“Bnei Aruba” is a fire-starter of a show, and Zurer and Lotan represent a great match of protagonist and antagonist in this thriller. As for “Hostages,” I’d only recommend watching it if you were taken hostage yourself, and it was one of the bad people’s demands. (Even then, I’d ask for a blindfold.) “Bnei Aruba” will have you as a captive audience.
‘Hatufim’ or ‘Prisoners of War’ (ISR), (available on Apple TV+) vs. ‘Homeland’ (USA) (available on Showtime, Hulu and Amazon)
Written and directed by Gideon Raff: Three Israeli soldiers are taken captive/two American soldiers are taken captive. Mostly held in Syria, two Israeli soldiers return after 17 years/one American soldier returns after eight years. In debriefing questions arise as to why they were released and where their loyalties really rest, as they grapple with nightmares and Post-Traumatic Stress Disorder.
As the two returning soldiers Uri Zach and Nimrod Klein, Ishai Golan and Yoram Toledano are out of this world. Golan nails the role of a sweet introspective guy trying to see if his woman really still loves him, and Toledano is on target as a man who has violent flashes and doesn’t seem to appreciate that his wife loves him. Torture isn’t a science, one of them explains as we see flashbacks of beatings, electrodes to the testicles and mock executions. Toledano’s facial expressions convey tremendous guilt for something he’s not sure he’s done. As Amiel, Assi Cohen is more impressive in the second season. Yael Eitan is wonderful as Nimrod’s daughter Dana as a young woman looking for trouble who has no problem saying exactly what’s on her mind. As Haim, Gal Zaid seems like he is straight out of a Stanley Kubrick movie, while Sendi Bar, who plays Iris, is unimpressive. Adi Ezroni, who plays Yael is forgettable, though Yael Abecassis is sweet and strong as Talia Klein, a woman who waited for 17 years without cheating on her husband and wonders if she made a horrible choice in doing so. Yael Eitan gives a superstar performance as daughter Dana, who likes to make trouble and say whatever is on her mind.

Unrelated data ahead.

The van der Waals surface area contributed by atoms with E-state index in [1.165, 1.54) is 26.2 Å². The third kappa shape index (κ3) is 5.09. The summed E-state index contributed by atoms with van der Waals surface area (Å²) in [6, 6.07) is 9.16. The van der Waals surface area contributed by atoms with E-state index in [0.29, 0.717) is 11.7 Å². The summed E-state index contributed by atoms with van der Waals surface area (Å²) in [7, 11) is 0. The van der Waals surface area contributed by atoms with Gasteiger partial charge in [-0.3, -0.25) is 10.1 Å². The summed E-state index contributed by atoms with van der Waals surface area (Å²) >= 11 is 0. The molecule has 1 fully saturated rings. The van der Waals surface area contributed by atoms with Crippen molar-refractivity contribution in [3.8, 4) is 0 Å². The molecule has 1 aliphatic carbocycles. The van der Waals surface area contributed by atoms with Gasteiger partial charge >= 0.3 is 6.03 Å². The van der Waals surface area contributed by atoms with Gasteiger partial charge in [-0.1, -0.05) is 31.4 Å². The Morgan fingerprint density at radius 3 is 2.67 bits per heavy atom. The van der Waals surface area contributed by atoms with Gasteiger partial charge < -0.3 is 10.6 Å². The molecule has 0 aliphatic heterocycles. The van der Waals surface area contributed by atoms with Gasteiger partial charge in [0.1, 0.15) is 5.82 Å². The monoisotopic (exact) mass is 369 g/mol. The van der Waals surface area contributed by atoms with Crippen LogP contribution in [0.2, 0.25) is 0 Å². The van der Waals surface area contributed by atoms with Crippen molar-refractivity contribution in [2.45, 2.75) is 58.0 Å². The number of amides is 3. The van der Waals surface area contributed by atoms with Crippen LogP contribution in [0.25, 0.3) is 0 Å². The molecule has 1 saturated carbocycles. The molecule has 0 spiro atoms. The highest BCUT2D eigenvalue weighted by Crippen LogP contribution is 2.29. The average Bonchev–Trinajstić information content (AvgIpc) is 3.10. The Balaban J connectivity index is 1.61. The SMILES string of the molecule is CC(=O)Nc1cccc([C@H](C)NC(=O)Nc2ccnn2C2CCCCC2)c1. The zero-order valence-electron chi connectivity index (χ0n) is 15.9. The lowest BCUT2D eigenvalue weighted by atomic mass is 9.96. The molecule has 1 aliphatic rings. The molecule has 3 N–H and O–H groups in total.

Salim Daw is also quite interesting as Jamal as we can’t get our heads straight on what his motivation is.
This show makes you care about every single character. What it lacks is enough action sequences and gets out of the gate slow with too long a debriefing, which becomes repetitive. It hits its stride mid-season with the second season better than the first.
This show took a rather weak relationship in the Israeli show and punched it up in a big way with Mandy Patinkin as Saul Berenson, the intelligence man overseeing the smart but at times reckless Carrie Matheson, played by Claire Danes. Saul is an iconic character, thanks to Patinkin. After one terrible terrorist attack, he says the Kaddish in Hebrew. In one scene at a Lebanese airport, they tell him he’s a Jew; he says he’s an American. Of course, he outsmarts them and though they think they’ve confiscated crucial evidence, he has it, after all. Matheson suspects that the villainous Abu Nazir could have planted Sgt. Nicholas Brody, who is given a warm welcome home and even considered for political office. The scene in the bunker, where Brody’s daughter Dana, played with proper teen angst by Morgan Saylor, is one of the show’s most powerful moments. There’s a crazy scene involving a code for a pacemaker in another episode. Extremely creative. Damian Lewis is captivating as Brody (how he can do a regular American accent so well I’ll never know), and Morena Baccarin holds her own as his wife, Jessica.